Nicholas O’Grady — Chief Executive Officer

Yes, I mean I think Scott to put it simply, number one, why now versus why later. One, we have a pretty clear path. I mean when we had analyzed this in 2019 we had stressed the business down to $40 and ironically oil averaged about $40 last year. But the volatility introduced from how violent it was to the rest of the space changed the dynamic to some degree. I think our bar for where aggregate leverage ratios had to be in order to prosecute, that went down and I think to Bahram’s point, as we get into the summer and fall, we’re going to be well on that path. And I think if you do a modest dividend that provides some return, it will have, yes, a modest impact on that pace of deleveraging, but not one that’s going to materially slow down and so ultimately it winds up being I don’t want to make the dividend sent out to be a rounding error but that the overall effect on the leverage might be. And so I think we feel like we can do both. I think we have the luxury of high-margin businesses with stability and we have a much lower decline curve than your average US oil company and what that means is that our base business is much more stable and that affords a dividend. The business was, as we’ve built it with a PDP centric focus over the last three years has afforded this. It was really — I would just say the final pieces that ultimately we have really cleaned up the balance sheet, we really have one piece of term debt outside of our revolver, we have a lot of liquidity. And Bahram, you want to add something to that?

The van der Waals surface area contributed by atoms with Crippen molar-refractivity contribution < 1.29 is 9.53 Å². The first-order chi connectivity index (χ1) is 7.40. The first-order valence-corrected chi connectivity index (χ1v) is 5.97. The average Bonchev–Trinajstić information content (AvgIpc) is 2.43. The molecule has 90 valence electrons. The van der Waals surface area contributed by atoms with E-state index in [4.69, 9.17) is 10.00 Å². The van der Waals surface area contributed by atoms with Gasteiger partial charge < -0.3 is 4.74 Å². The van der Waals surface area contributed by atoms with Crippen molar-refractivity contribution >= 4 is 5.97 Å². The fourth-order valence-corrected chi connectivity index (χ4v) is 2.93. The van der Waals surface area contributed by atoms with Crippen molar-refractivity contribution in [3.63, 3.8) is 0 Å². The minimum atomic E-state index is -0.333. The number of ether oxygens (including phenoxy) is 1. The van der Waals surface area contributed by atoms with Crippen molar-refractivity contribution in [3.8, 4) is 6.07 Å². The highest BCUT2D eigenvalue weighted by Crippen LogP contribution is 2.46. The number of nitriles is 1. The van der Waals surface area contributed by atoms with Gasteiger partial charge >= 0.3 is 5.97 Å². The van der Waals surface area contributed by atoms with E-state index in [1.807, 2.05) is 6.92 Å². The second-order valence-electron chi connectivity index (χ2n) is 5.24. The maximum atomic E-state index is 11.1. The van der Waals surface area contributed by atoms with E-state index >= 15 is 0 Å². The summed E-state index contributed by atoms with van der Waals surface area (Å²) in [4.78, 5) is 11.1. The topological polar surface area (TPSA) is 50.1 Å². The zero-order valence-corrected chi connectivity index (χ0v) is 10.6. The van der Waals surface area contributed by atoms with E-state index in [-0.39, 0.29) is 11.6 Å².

Bahram Akradi — Chairman of the Board